“These are the props of normal people’s lives, and historical to the region,” says Adrienne, the theater’s marketing director. Much of the scrapyard artistry is the work of Karl Unnasch, a local sculptor who specializes in the use of reclaimed and salvaged materials.
Lanesboro used to have its own thriving opera, flour mills and horse races – but things changed when the Milwaukee Railroad rerouted its tracks, leaving the community to die.
Being surrounded by steep hills, as remote Lanesboro is, discouraged industrial development because merchandise couldn’t easily be transported away. “Sewer City” became its nickname, until a core of local residents decided to fight back. By 1985, all of the downtown was listed on the National Register of Historic Places. In 1998, it won a Great American Main Street Award from the National Trust for Historic Preservation.
In more recent years, Lanesboro ranks among the nation’s 50 best outdoor sports towns (Sports Afield magazine) and 20 best “dream towns” to live and play (Outside magazine).
For more: www.lanesboro.com, 800-944-2670. A tour of 15 holiday-decorated inns is 2-6 p.m. Dec. 5. A candlelight cross-country ski on the Root River Trail begins at 5:30 p.m. Feb. 5.
On the outskirts of Lanesboro is one of Minnesota’s six nonprofit, accredited environmental learning centers. Eagle Bluff Environmental Learning Center is the newest and only one not in the northern part of the state.
“There was a void in this area,” says Joe Deden, Eagle Bluff’s executive director and a trained forester. “Kids were being driven seven hours north for this type of experience.”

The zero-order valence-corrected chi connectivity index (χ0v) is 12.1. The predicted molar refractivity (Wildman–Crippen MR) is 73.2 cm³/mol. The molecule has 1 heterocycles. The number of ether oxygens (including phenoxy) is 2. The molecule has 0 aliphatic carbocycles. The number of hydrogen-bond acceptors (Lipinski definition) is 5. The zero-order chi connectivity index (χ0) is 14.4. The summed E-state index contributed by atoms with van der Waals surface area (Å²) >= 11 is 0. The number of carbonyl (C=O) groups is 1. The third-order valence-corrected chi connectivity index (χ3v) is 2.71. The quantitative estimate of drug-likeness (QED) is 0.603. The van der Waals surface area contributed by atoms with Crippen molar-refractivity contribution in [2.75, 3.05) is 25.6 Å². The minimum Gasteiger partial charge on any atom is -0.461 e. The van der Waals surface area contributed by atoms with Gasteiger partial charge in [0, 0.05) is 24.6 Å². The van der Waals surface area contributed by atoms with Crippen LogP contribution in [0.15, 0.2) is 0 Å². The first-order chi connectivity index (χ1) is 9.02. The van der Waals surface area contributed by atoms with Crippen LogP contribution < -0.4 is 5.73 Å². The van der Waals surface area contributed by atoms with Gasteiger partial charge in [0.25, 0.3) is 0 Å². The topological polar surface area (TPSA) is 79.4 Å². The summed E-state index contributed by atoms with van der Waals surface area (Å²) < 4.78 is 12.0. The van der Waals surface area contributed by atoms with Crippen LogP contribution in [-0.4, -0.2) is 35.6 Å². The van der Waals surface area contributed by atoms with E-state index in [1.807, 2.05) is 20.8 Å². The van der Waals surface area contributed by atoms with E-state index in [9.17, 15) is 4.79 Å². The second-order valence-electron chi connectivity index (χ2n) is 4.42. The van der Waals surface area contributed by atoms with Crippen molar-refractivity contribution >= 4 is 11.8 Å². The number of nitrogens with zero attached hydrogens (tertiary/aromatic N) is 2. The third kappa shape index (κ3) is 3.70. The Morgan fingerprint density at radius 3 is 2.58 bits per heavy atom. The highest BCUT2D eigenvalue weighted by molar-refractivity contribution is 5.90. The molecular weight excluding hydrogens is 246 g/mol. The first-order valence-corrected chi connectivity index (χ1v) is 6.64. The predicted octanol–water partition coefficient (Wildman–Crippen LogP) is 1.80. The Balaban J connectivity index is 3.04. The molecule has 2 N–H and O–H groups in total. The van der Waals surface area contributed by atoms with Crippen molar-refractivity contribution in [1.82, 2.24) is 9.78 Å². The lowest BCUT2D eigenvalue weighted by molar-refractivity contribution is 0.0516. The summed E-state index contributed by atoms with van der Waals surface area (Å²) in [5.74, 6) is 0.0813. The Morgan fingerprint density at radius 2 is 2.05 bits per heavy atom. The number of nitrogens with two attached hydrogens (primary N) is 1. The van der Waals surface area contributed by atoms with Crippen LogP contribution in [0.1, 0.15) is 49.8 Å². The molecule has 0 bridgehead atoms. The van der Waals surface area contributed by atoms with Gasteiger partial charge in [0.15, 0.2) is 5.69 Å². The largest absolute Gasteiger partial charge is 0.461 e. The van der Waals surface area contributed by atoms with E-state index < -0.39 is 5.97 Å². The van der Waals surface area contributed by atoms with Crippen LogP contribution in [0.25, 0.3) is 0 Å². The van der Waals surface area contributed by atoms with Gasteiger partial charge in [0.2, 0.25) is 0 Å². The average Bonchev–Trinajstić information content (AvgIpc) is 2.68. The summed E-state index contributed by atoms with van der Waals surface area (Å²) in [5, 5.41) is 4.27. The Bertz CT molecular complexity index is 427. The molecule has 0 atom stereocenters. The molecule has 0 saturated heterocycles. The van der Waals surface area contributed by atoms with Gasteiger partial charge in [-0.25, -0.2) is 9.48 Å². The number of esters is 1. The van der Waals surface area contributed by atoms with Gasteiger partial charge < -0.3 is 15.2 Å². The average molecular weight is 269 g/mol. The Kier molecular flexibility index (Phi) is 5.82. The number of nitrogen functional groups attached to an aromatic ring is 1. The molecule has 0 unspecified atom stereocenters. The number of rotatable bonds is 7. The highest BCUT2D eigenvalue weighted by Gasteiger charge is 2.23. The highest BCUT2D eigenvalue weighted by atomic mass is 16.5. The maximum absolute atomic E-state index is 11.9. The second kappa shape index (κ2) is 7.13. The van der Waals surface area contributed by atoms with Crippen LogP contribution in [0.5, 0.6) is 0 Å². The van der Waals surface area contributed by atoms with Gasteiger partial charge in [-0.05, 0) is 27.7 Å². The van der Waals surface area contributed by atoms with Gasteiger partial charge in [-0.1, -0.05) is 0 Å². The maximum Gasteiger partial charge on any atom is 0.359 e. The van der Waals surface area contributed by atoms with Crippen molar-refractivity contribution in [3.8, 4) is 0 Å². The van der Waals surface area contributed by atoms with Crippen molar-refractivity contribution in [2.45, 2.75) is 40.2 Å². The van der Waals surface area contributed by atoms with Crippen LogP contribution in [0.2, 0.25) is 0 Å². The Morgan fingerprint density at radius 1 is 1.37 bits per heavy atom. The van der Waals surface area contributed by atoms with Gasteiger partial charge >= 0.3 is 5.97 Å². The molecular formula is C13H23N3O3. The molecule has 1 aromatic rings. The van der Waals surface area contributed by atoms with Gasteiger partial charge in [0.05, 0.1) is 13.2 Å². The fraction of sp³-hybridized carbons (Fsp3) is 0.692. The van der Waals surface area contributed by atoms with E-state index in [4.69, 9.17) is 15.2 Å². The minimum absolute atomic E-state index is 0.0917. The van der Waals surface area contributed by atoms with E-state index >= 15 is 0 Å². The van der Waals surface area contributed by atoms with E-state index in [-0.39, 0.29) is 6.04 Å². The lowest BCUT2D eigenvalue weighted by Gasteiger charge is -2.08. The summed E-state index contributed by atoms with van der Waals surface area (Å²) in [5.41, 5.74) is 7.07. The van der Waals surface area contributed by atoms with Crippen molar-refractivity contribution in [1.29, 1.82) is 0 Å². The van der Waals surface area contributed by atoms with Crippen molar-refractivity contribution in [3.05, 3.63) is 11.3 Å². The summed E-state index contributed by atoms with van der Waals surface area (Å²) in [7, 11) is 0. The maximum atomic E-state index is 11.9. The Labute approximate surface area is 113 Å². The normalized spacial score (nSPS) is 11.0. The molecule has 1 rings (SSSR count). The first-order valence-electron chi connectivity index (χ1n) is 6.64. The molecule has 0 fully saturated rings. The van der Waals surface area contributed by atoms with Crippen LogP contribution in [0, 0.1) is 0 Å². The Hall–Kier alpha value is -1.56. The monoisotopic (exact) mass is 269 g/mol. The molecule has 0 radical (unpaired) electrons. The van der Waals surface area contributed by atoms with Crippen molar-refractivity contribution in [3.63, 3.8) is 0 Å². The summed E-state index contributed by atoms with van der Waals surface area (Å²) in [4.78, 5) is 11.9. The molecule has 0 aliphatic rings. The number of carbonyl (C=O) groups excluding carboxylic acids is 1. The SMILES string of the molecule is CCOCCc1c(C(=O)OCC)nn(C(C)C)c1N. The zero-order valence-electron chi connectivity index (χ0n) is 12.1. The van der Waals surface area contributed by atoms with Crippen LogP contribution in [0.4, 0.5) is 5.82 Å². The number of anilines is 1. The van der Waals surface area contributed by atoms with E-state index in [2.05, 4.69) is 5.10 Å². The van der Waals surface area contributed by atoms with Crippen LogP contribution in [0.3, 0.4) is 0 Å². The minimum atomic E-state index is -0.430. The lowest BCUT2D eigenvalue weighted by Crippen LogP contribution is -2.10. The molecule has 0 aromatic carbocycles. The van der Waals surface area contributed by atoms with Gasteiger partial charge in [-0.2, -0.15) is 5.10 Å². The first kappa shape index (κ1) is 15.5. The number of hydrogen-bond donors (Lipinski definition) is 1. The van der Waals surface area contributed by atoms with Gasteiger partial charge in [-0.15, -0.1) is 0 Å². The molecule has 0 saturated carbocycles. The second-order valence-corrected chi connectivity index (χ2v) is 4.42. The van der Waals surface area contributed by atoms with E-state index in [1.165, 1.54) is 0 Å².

He is referring to field trips and workshops that connect children to nature on Eagle Bluff’s 80 acres (which are surrounded by thousands of acres of state forest). Adults come on group retreats, take a class (topics range from sustainable living or firearms safety) or use the ropes course as a team-building exercise. Chefs periodically prepare gourmet meals, served after talks about living off the grid, the effects of Atrazine or another environmental topic.
Joe and colleague Jeff Kamm also lead Old Buzzard Birding Ecotours in May and June.
Eagle Bluff Environmental Learning Center is three miles north of Lanesboro. For more: www.eagle-bluff.org, 507-467-2437.
Ten miles southwest, fly fisherman find sound advice about building rods and fly ties at the National Trout Learning Center in Preston, Minn.
Limestone bedrock maintains water temperature at 46 to 48 degrees and holds oxygen well, making it the perfect environment for all three species of trout – rainbow, brown and brook.
Preston may be the epicenter of trout fishing because of a highly unusual geological karst, which is a landscape of limestone caves, streams and fissures. The area has hundreds of springfed creeks, rich with minerals and cooled by limestone.
Local fishing guides and others will address questions about where fish are biting. Many streams are accessible to the public, even though they are on private land.
The learning center, at 120 St. Anthony St., awaits completion of a more permanent home in Preston. For more: www.nationaltroutlearningcenter.org, 507-765-4700.
“Roads Traveled” is the result of anonymous travel, independent travel, press trips and travel journalism conferences. What we choose to cover is not contingent on subsidized or complimentary travel.